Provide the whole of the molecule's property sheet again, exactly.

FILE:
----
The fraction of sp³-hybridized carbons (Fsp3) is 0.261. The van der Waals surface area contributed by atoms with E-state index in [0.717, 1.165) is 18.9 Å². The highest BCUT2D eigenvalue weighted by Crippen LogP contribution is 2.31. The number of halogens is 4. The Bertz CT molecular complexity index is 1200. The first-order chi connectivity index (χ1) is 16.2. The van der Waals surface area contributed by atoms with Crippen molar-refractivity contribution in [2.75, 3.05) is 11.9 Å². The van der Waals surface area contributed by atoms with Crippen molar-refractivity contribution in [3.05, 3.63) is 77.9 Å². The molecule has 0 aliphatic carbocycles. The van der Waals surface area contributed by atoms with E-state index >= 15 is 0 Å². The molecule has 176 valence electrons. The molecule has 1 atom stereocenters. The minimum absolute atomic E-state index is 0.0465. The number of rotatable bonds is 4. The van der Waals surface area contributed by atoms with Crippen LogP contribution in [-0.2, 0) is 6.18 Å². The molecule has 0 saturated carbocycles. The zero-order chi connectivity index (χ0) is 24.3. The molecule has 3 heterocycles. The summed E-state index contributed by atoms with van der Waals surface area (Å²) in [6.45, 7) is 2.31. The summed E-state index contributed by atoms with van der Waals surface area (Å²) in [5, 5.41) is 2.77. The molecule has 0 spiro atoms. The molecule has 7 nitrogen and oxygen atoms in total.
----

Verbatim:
The fraction of sp³-hybridized carbons (Fsp3) is 0.261. The van der Waals surface area contributed by atoms with E-state index in [0.717, 1.165) is 18.9 Å². The highest BCUT2D eigenvalue weighted by Crippen LogP contribution is 2.31. The number of halogens is 4. The Bertz CT molecular complexity index is 1200. The first-order chi connectivity index (χ1) is 16.2. The van der Waals surface area contributed by atoms with Crippen molar-refractivity contribution in [2.75, 3.05) is 11.9 Å². The van der Waals surface area contributed by atoms with Crippen molar-refractivity contribution in [3.05, 3.63) is 77.9 Å². The molecule has 0 aliphatic carbocycles. The van der Waals surface area contributed by atoms with E-state index >= 15 is 0 Å². The molecule has 176 valence electrons. The molecule has 1 atom stereocenters. The minimum absolute atomic E-state index is 0.0465. The number of rotatable bonds is 4. The van der Waals surface area contributed by atoms with Crippen LogP contribution in [-0.2, 0) is 6.18 Å². The molecule has 0 saturated carbocycles. The zero-order chi connectivity index (χ0) is 24.3. The molecule has 3 heterocycles. The summed E-state index contributed by atoms with van der Waals surface area (Å²) in [6.45, 7) is 2.31. The summed E-state index contributed by atoms with van der Waals surface area (Å²) in [5, 5.41) is 2.77. The molecule has 0 spiro atoms. The molecule has 7 nitrogen and oxygen atoms in total.